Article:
The April 1 deadline for an on-time budget is fast approaching amid considerable uncertainty in Albany.
Governor Cuomo’s budget proposal contains numerous substantial hospital cuts, which the Executive justified by noting the financial pressure on the State due to the COVID-19 pandemic. However, two recent developments have delivered significant relief: an agreement by the Legislature and Executive that State has $2.4 billion in additional revenue and passage of the American Rescue Plan Act, which contains $350 billion in state and local aid.
GNYHA believes that Albany must use these resources to reverse all hospital cuts. Hospitals are facing increased costs and reduced revenues and battling a second COVID-19 surge. We urge you to tell your legislators to support New York’s hospitals in the budget. You can amplify our advocacy by texting HELPHOSPITALS to 52886, clicking here, and delivering the below messages:
- Provide new hospital funding while rejecting cuts. In the past 13 years, hospitals have only received a one-time 2% increase in hospital inpatient Medicaid rates, which has been more than wiped out by the current 1.5% across-the-board cut, let alone the Executive’s proposed 1% increase to this cut. Now that Washington, DC, has passed significant state and local aid, it’s time to eliminate the cuts in the Executive budget.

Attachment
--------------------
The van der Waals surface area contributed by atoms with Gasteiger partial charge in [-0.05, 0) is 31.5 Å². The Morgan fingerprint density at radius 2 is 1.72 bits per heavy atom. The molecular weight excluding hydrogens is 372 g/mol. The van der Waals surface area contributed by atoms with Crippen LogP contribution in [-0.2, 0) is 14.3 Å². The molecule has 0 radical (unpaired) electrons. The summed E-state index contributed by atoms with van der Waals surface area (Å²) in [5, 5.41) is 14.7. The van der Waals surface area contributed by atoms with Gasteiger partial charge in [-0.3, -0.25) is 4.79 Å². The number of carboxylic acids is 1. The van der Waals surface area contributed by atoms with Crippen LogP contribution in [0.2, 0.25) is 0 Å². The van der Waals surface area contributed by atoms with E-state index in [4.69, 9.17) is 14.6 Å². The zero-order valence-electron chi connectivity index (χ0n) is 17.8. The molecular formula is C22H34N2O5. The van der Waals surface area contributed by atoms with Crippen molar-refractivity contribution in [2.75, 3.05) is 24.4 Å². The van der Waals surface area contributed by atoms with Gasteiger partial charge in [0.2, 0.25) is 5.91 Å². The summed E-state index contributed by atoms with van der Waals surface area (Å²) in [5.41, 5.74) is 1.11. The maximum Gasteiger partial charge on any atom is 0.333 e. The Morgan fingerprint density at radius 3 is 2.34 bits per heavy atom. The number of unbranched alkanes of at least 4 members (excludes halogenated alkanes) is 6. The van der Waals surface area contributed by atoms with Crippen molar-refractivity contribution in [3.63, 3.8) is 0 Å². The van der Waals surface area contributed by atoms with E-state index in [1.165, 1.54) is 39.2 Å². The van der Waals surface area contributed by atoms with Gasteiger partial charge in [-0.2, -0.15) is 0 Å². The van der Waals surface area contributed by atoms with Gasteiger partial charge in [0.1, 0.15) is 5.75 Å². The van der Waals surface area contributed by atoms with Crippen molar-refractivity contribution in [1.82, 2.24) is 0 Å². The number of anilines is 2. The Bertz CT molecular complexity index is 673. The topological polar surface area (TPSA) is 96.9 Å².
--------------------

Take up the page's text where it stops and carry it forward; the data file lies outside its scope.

- Rein in the extremely abusive practices of for-profit insurance companies by passing “pay and pursue.” While hospitals were saving thousands of lives during the pandemic—and losing revenues while absorbing enormous new costs—for-profit insurance companies made huge profits. A “pay and pursue” law would require insurance companies to pay legitimate inpatient and emergency room claims to in-network hospitals before requesting a medical review.
- Now is not the time for new mandates, including costly forced nurse staffing ratio legislation. Cornell University reported last year that ratios will cost hospitals and nursing homes $4 billion annually. During the pandemic, our hospital systems successfully “load balanced” patients to handle the surge. A one-size-fits-all staffing mandate would have crippled these efforts.
GNYHA will provide an update when the respective budget proposals become available.